Forum for Science, Industry and Business

Sponsored by:     3M 
Search our Site:

 

Impressive research in Dutch Electrical Engineering

01.03.2007
An international evaluation committee has passed a positive judgment on the Electrical Engineering research in Delft, Eindhoven, and Twente. The committee is impressed by the scope and the quality of Dutch Electrical Engineering research. Committee chairman prof.dr. Joos Vandewalle, MSc, will present the report to President of the TU/e Executive Board Amandus Lundqvist on Thursday March 8.

In the years 1999-2004 the three universities spent an estimated 300 million euros on research in Electrical Engineering. In addition to 339 doctoral dissertations, scientists in Delft, Eindhoven, and Twente also published 2014 publications in international scientific journals.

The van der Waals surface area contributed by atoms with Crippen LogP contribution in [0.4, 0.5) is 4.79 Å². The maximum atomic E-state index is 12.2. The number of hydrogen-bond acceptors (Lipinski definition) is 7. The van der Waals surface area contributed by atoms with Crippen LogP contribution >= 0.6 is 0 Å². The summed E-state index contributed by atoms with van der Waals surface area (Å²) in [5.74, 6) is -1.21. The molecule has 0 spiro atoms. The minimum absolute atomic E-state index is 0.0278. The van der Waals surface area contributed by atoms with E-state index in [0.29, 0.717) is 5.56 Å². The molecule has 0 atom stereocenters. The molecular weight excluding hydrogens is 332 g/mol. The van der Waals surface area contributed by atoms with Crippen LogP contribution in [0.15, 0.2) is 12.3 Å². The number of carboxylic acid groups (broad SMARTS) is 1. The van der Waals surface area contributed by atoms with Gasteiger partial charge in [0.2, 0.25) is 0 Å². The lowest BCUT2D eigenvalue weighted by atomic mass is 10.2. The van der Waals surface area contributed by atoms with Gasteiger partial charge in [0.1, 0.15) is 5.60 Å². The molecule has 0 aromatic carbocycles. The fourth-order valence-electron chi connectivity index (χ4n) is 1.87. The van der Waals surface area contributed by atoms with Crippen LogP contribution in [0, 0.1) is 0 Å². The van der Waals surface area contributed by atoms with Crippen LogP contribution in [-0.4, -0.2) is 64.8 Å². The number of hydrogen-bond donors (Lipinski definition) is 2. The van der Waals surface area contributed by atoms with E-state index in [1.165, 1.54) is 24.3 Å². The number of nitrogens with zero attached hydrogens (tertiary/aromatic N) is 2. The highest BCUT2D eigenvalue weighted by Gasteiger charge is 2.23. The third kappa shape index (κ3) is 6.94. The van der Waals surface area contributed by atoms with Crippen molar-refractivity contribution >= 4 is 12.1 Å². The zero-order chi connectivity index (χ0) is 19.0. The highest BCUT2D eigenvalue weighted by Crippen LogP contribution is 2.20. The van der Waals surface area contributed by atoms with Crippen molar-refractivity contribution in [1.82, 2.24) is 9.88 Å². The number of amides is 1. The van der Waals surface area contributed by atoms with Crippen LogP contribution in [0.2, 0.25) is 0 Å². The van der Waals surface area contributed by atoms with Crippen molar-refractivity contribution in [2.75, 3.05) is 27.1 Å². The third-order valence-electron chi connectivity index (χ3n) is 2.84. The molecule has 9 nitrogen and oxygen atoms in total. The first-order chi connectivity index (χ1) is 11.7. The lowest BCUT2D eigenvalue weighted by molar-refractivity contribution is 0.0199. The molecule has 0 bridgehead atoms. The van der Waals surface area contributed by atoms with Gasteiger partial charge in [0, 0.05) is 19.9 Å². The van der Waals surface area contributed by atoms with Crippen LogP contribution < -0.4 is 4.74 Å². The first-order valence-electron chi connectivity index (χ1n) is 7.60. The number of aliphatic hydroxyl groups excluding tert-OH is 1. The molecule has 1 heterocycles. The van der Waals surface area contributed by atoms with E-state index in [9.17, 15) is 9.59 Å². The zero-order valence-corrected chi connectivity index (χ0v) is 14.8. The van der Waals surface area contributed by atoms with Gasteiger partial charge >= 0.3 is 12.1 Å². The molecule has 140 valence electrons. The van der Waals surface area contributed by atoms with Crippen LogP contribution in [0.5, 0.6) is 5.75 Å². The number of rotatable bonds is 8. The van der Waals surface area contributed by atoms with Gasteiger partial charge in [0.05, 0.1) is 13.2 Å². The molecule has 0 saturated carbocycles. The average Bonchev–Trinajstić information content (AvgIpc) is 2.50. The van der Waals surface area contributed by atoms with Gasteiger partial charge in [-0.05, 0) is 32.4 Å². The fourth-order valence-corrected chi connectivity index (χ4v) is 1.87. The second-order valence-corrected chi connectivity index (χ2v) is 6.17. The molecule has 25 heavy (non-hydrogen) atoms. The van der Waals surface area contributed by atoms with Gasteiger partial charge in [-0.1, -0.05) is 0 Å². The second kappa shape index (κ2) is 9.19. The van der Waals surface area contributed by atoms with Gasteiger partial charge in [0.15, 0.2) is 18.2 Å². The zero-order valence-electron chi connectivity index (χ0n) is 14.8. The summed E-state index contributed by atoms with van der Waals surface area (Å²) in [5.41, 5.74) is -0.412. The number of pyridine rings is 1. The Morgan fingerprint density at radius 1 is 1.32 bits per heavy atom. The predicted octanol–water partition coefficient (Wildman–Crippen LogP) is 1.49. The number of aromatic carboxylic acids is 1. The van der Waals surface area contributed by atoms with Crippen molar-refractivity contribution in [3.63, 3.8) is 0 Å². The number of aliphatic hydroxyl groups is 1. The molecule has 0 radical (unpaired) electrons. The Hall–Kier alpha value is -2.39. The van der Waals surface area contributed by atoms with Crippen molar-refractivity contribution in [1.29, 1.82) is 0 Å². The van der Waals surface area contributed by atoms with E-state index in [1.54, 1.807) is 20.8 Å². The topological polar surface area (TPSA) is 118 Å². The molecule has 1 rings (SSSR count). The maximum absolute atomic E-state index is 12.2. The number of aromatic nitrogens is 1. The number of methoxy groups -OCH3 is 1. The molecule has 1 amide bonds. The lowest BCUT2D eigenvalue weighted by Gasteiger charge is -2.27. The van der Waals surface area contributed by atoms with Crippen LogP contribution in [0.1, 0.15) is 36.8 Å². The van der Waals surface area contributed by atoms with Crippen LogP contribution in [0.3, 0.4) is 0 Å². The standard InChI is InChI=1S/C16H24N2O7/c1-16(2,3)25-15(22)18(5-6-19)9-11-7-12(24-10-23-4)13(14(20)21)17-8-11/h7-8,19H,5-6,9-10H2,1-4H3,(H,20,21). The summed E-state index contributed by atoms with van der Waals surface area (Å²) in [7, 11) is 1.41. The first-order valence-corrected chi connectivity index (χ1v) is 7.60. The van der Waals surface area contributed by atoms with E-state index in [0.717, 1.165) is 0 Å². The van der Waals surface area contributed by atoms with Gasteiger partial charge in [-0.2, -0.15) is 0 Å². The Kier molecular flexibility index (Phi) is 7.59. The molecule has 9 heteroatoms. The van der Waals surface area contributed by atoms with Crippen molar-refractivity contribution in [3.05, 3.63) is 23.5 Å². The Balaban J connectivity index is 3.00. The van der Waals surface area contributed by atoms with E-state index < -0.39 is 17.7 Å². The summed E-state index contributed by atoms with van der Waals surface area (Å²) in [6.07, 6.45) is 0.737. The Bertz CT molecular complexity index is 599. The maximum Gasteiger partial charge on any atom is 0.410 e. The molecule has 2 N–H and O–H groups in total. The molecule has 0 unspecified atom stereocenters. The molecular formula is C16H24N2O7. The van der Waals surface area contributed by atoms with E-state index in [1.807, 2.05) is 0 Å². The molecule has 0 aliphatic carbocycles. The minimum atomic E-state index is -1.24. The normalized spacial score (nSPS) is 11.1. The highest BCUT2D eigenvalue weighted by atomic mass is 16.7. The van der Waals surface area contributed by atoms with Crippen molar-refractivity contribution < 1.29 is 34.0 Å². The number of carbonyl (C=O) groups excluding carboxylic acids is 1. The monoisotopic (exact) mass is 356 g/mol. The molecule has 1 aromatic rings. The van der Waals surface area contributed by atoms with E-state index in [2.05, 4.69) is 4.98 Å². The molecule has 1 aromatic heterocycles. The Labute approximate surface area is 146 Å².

The committee judged the quality of this research to be very good (on average a 3.8 out of 5). The best work is up to the highest international standards. Dutch scientific research in Electrical Engineering has made a substantial contribution to the development of new concepts, methodology, and applications. The total research output has increased with 35% during the period under evaluation. Although there has been an increase in the number of temporary positions for junior researchers, there are fewer permanent, senior-staff positions.

The programs under evaluation focus on micro-electronics (computer chips and electric systems), sensors, electricity supply, telecommunication, signal-processing, and operating systems. These are areas that are often not familiar to the larger public, because the technology is integrated inconspicuously in products such as telephones, laptops, cars, and electric systems.